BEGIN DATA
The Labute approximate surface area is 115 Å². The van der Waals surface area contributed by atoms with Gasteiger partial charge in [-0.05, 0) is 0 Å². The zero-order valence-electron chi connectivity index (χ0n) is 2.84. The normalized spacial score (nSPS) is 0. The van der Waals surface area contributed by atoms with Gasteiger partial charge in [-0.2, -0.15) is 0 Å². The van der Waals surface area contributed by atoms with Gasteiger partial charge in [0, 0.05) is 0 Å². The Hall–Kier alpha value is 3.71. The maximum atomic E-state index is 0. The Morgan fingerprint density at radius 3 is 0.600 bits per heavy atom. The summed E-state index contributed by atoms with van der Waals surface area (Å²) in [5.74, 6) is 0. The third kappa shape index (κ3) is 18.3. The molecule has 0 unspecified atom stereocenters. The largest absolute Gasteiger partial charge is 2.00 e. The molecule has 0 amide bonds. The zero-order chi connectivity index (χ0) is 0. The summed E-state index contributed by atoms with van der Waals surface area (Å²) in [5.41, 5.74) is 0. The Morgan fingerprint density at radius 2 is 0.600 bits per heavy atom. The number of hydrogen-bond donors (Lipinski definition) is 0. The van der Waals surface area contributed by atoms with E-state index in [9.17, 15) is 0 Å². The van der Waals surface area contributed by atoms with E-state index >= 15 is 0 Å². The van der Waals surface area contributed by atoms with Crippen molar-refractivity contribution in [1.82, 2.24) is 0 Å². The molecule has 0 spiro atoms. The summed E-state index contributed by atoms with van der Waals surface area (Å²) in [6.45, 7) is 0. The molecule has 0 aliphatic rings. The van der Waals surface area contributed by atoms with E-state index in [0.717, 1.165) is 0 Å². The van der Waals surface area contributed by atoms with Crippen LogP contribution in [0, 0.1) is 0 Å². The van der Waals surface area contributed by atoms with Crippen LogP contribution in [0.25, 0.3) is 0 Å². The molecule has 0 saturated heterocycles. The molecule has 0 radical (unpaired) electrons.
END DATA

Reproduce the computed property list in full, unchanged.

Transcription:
The Labute approximate surface area is 115 Å². The van der Waals surface area contributed by atoms with Gasteiger partial charge in [-0.05, 0) is 0 Å². The zero-order valence-electron chi connectivity index (χ0n) is 2.84. The normalized spacial score (nSPS) is 0. The van der Waals surface area contributed by atoms with Gasteiger partial charge in [-0.2, -0.15) is 0 Å². The van der Waals surface area contributed by atoms with Gasteiger partial charge in [0, 0.05) is 0 Å². The Hall–Kier alpha value is 3.71. The maximum atomic E-state index is 0. The Morgan fingerprint density at radius 3 is 0.600 bits per heavy atom. The summed E-state index contributed by atoms with van der Waals surface area (Å²) in [5.74, 6) is 0. The third kappa shape index (κ3) is 18.3. The molecule has 0 unspecified atom stereocenters. The largest absolute Gasteiger partial charge is 2.00 e. The molecule has 0 amide bonds. The zero-order chi connectivity index (χ0) is 0. The summed E-state index contributed by atoms with van der Waals surface area (Å²) in [5.41, 5.74) is 0. The Morgan fingerprint density at radius 2 is 0.600 bits per heavy atom. The number of hydrogen-bond donors (Lipinski definition) is 0. The van der Waals surface area contributed by atoms with E-state index in [9.17, 15) is 0 Å². The van der Waals surface area contributed by atoms with E-state index >= 15 is 0 Å². The van der Waals surface area contributed by atoms with Crippen molar-refractivity contribution in [1.82, 2.24) is 0 Å². The molecule has 0 spiro atoms. The summed E-state index contributed by atoms with van der Waals surface area (Å²) in [6.45, 7) is 0. The molecule has 0 aliphatic rings. The van der Waals surface area contributed by atoms with E-state index in [0.717, 1.165) is 0 Å². The van der Waals surface area contributed by atoms with Crippen LogP contribution in [0, 0.1) is 0 Å². The van der Waals surface area contributed by atoms with Crippen LogP contribution in [0.25, 0.3) is 0 Å². The molecule has 0 saturated heterocycles. The molecule has 0 radical (unpaired) electrons.